ferry to Isla du MujeresI arrived in Cancun 45 minutes ahead of the last ferry departure and fought for a taxi – they refused to drive me because they thought I was too late. But after a lot of pleading and arguing and praying, I made the ferry and got safely to my destination, Isla Mujeres. I stood on the deck during the ride, enjoying my Titanic moment on the front of the ship, alone and feeling pretty darn badass. So far so good.

After more negotiations for a taxi, I arrived at my new home for the weekend – one o’clock in the morning. Safe.

The next morning, I woke at dawn, shaking off the nerve-wracking unpredictability of my travels to take in the sunrise and all the island – and this conference – had to offer. After stopping for directions, I set off on foot to the conference – getting lost only once.

Be open. Breathe. Smile.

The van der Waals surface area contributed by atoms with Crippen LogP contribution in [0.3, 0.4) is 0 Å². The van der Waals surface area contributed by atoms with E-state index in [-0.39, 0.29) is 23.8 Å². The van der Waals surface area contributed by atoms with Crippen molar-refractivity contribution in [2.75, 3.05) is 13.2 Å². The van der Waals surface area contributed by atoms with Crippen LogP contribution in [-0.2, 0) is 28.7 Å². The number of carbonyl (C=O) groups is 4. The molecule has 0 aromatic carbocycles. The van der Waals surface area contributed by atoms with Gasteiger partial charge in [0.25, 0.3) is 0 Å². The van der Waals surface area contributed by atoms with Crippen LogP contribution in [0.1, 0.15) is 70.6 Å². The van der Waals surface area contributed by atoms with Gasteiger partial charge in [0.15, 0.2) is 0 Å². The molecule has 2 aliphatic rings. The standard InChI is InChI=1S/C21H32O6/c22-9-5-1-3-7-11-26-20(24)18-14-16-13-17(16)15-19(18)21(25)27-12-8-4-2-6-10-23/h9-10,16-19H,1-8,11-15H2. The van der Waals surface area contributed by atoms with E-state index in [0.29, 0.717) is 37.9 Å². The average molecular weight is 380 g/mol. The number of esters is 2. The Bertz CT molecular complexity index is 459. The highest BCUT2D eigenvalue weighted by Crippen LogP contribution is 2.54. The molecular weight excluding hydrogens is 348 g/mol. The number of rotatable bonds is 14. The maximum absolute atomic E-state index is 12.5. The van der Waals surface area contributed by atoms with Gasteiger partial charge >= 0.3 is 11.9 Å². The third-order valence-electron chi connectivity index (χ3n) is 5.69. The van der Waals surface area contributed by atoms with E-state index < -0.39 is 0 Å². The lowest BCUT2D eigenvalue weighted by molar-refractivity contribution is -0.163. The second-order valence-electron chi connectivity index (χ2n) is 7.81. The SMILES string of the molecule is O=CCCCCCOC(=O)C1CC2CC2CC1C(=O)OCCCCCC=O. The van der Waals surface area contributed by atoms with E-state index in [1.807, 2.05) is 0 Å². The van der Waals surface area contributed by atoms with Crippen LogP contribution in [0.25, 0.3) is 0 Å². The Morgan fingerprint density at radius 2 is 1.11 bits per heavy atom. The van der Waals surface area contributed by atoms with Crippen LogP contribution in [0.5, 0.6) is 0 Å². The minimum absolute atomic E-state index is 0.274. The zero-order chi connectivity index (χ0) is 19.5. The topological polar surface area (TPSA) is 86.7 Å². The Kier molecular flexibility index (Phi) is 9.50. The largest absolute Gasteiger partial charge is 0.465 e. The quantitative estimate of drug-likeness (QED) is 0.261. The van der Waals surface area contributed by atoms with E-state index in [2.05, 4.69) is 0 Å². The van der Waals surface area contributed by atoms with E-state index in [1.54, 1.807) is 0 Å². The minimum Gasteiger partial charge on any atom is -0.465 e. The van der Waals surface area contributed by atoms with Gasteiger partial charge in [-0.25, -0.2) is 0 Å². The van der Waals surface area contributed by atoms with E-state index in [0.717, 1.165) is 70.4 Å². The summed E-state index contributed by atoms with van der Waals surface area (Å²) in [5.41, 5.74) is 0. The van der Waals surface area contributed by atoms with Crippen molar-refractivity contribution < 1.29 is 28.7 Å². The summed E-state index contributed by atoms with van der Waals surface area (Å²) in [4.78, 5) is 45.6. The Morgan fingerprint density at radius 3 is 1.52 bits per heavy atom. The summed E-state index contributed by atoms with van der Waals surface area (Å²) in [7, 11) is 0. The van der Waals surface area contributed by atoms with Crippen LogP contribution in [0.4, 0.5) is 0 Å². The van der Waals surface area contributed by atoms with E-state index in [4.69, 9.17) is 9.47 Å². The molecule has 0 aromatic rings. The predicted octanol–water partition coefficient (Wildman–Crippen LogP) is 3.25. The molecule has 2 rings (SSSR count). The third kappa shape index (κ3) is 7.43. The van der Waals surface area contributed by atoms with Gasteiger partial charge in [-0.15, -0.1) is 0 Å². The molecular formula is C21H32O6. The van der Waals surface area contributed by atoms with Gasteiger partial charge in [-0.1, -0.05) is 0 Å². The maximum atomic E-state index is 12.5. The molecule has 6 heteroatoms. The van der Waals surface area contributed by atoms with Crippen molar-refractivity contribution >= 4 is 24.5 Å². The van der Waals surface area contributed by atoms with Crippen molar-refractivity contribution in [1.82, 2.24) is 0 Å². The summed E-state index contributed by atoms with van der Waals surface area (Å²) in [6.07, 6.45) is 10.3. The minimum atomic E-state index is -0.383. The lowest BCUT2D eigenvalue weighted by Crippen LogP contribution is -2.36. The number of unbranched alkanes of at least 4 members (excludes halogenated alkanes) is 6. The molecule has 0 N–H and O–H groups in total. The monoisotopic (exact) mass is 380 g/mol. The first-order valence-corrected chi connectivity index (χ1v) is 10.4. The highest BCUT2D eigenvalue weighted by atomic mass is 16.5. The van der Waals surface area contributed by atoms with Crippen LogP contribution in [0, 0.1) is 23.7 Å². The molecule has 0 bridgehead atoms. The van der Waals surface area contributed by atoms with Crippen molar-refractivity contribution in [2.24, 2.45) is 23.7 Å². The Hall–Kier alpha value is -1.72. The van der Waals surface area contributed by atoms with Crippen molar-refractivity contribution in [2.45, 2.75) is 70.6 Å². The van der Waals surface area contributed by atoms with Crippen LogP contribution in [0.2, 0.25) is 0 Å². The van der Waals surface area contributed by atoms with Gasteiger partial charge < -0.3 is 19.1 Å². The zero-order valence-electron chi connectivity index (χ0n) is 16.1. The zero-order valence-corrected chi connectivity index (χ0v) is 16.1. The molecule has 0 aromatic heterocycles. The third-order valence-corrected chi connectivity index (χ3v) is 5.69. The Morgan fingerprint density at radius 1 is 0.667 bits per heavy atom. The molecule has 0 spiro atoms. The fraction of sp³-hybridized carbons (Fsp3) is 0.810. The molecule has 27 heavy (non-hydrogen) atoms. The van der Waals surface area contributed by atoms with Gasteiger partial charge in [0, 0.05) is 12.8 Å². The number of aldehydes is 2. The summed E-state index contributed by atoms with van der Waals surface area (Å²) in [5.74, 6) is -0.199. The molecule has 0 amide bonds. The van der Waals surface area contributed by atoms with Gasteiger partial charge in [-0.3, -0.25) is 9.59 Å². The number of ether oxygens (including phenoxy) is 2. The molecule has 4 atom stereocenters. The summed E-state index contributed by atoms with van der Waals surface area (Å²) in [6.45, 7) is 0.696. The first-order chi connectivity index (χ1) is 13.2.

Categorizing the women who greeted me is nearly impossible. Other than breasts and vaginas, it was a smorgasbord of generations, career choices, sexual preferences and cultures. I met women who worked outside the home, women who’d climbed the corporate ladder and women who’d struggled from job to job their whole lives – women just starting out and women already finished with their careers. But they were here for a reason, a reason I had yet to discover.

Miriam LandryOver the course of three days, I met women I would never have had the chance to meet otherwise. There was Claire Cook, author of the book that inspired the movie, Must Love Dogs, and Miriam Landry, fledgling author who touched my heart with her intensely fragile, yet amazingly big dreams. I met Mary Carwile who overcame her fear of flying to become a flight attendant for 15 years before retiring and then writing a book. Dina Hayes, Professor at New England School of Law, shared her work as a human rights lawyer. A Mayan blessing on International Women’s Day felt like a baptism.